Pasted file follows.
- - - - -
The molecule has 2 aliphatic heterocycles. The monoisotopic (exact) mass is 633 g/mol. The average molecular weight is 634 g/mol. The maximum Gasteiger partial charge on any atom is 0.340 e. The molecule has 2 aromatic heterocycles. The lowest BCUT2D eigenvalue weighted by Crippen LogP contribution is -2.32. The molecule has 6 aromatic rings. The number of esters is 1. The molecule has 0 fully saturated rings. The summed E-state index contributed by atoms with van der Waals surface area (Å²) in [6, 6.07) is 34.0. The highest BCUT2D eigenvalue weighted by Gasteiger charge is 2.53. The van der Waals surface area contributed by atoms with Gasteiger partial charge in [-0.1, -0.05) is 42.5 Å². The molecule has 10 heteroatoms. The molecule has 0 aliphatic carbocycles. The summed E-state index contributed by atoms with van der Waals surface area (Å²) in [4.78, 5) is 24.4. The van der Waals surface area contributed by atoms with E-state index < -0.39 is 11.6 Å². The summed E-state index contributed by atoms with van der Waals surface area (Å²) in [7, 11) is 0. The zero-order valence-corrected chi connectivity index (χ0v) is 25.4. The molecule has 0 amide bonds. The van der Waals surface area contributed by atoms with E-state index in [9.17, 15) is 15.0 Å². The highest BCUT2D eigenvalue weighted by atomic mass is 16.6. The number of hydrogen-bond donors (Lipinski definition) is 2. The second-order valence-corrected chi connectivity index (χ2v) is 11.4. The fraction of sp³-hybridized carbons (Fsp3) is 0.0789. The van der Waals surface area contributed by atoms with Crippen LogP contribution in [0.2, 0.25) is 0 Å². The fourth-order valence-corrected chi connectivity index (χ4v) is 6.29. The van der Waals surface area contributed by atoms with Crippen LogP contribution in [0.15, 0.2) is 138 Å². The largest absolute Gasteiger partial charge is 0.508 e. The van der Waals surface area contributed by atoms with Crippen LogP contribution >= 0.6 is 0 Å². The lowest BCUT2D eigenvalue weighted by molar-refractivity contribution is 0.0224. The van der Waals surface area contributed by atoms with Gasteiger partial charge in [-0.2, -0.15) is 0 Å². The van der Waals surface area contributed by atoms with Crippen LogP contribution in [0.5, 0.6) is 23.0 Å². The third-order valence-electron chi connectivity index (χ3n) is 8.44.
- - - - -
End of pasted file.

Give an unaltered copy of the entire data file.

The molecule has 2 aliphatic heterocycles. The monoisotopic (exact) mass is 633 g/mol. The average molecular weight is 634 g/mol. The maximum Gasteiger partial charge on any atom is 0.340 e. The molecule has 2 aromatic heterocycles. The lowest BCUT2D eigenvalue weighted by Crippen LogP contribution is -2.32. The molecule has 6 aromatic rings. The number of esters is 1. The molecule has 0 fully saturated rings. The summed E-state index contributed by atoms with van der Waals surface area (Å²) in [6, 6.07) is 34.0. The highest BCUT2D eigenvalue weighted by Gasteiger charge is 2.53. The van der Waals surface area contributed by atoms with Gasteiger partial charge in [-0.1, -0.05) is 42.5 Å². The molecule has 10 heteroatoms. The molecule has 0 aliphatic carbocycles. The summed E-state index contributed by atoms with van der Waals surface area (Å²) in [4.78, 5) is 24.4. The van der Waals surface area contributed by atoms with E-state index < -0.39 is 11.6 Å². The summed E-state index contributed by atoms with van der Waals surface area (Å²) in [7, 11) is 0. The zero-order valence-corrected chi connectivity index (χ0v) is 25.4. The molecule has 0 amide bonds. The van der Waals surface area contributed by atoms with E-state index in [9.17, 15) is 15.0 Å². The highest BCUT2D eigenvalue weighted by atomic mass is 16.6. The number of hydrogen-bond donors (Lipinski definition) is 2. The second-order valence-corrected chi connectivity index (χ2v) is 11.4. The fraction of sp³-hybridized carbons (Fsp3) is 0.0789. The van der Waals surface area contributed by atoms with Crippen LogP contribution in [0.2, 0.25) is 0 Å². The fourth-order valence-corrected chi connectivity index (χ4v) is 6.29. The van der Waals surface area contributed by atoms with Crippen LogP contribution in [0.15, 0.2) is 138 Å². The largest absolute Gasteiger partial charge is 0.508 e. The van der Waals surface area contributed by atoms with Crippen LogP contribution >= 0.6 is 0 Å². The lowest BCUT2D eigenvalue weighted by molar-refractivity contribution is 0.0224. The van der Waals surface area contributed by atoms with Gasteiger partial charge in [-0.2, -0.15) is 0 Å². The van der Waals surface area contributed by atoms with Crippen LogP contribution in [0.5, 0.6) is 23.0 Å². The third-order valence-electron chi connectivity index (χ3n) is 8.44.